Importing Data into R

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One of the most important features we need to be able to do in R is import existing data, whether it be .txt files, .csv files, or even .xls (Excel files). If we can’t import data into R, then we can’t do anything. Okay let’s get started.

The spirit of this blog is that whatever I do here, should also work for someone working from home. Thus, we all need to work from the same text file, so we have to build a simple text file together to make this whole process work. Since this isn’t R code, I’ll just break it down into simple steps that are easy to follow.

Step 1: open notepad
Step 2: enter data as I have shown below (no spaces, use only commas)
Step 3: save the file as ‘rain.txt’ on your Desktop

Okay, great now it’s time to get to work in R importing this data. We have two options, importing using the R Studio environment (the easy way), or importing using standard R functions.

The Easy way (Import through R Studio)

Step 1: Click the ‘Import Dataset’ button, then click ‘From Local File’

Step 2: Navigate to the ‘rain.txt’ file located on your Desktop and click ‘open’. The next dialog box we get shows the values contained within our file, and different importing options. A few things to notice, ‘Name’ at the top has been set to “rain”, which will become the variable our data is stored as in R. The ‘Heading’ radio button has already been moved to ‘yes’ because R Studio has recognized our column headers (month, rain_mm, flow_cms). Additionally, the ‘Separator’ has been adjusted to ‘comma’ as we have made a comma delimited text file. All you have to do is just click ‘Import’.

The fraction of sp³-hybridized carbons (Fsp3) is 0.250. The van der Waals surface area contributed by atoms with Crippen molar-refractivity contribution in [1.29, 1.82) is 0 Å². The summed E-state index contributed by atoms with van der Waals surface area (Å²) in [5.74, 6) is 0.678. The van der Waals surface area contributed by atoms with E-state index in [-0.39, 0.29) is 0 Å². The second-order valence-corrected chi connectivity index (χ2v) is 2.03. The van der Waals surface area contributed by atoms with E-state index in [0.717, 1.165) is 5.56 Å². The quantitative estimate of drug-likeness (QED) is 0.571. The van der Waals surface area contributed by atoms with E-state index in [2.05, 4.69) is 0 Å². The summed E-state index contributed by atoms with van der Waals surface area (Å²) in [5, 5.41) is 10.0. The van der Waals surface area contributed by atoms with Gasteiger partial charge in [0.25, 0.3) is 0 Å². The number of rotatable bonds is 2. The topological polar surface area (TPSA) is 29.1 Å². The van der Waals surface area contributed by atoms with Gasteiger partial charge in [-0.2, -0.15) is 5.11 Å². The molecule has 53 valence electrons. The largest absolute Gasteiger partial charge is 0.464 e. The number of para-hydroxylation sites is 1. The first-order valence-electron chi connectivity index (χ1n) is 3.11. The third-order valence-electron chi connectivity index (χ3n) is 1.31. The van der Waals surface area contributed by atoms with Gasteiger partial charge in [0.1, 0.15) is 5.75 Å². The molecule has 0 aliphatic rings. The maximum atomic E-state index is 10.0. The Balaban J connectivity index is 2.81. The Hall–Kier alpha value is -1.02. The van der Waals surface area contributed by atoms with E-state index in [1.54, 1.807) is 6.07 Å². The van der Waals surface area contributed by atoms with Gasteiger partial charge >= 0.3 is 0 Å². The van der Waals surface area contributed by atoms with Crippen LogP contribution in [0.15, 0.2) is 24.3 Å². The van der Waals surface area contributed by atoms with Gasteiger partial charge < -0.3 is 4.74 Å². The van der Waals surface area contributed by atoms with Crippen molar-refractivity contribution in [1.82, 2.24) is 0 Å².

Step 3: R Studio automatically opens the ‘rain’ dataset as a table in a new tab. R Studio also provides the snippet of code it used to import the data, which is great! You can copy that code and paste it into your R script file for future use.

That’s it! You’re a pro at importing data using R Studio.

 The Hard way (Import using R functions)

There’s lots of functions that can be used to import data into R: read.table, read.csv, read.csv2, read.delim, read.delim2 (among others). We’ll use read.table in this example.

To understand how this function works, let’s open up the R help by typing ?read.table.

# Get R help

That should open up a help file through your web browser, or in the lower right ‘Help’ menu if you’re using R Studio. The main pieces of this function we need to set are ‘file’, ‘header’, and ‘sep’.
-The ‘file’ piece is the file name and file path we want to import.
-The ‘header’ piece is set to TRUE or FALSE based on whether or not there is a header within the file.
-The ‘sep’ piece describes the separator used within the file (in our case, a comma)

So, here’s how our code should look:

# Import the data
rain<-read.table("C:/Users/YOUR-NAME/Desktop/rain.txt", header = TRUE,
                   sep = ",")

Two things of note in the code above.
-The part of the path “YOUR-NAME” is based on your computer login settings. It might be something like ‘Tim’, ‘Jane’, ‘PeterC’, etc.
-I have defined this data as “rain” in R, using the rain <- bit of code. Here’s how the data looks in R.

# The rain data
#   month rain_mm flow_cms
#1      1     128    15000
#2      2      98    12000
#3      3      92    11000
#4      4      77     9800
#5      5      68     7600
#6      6      63     5800
#7      7      76     5500
#8      8      81     5700
#9      9      84     6200
#10    10     122     9500
#11    11     117    15000
#12    12     125     1700

That’s it! You’re a pro at importing data into R via the hard way! Happy coding!


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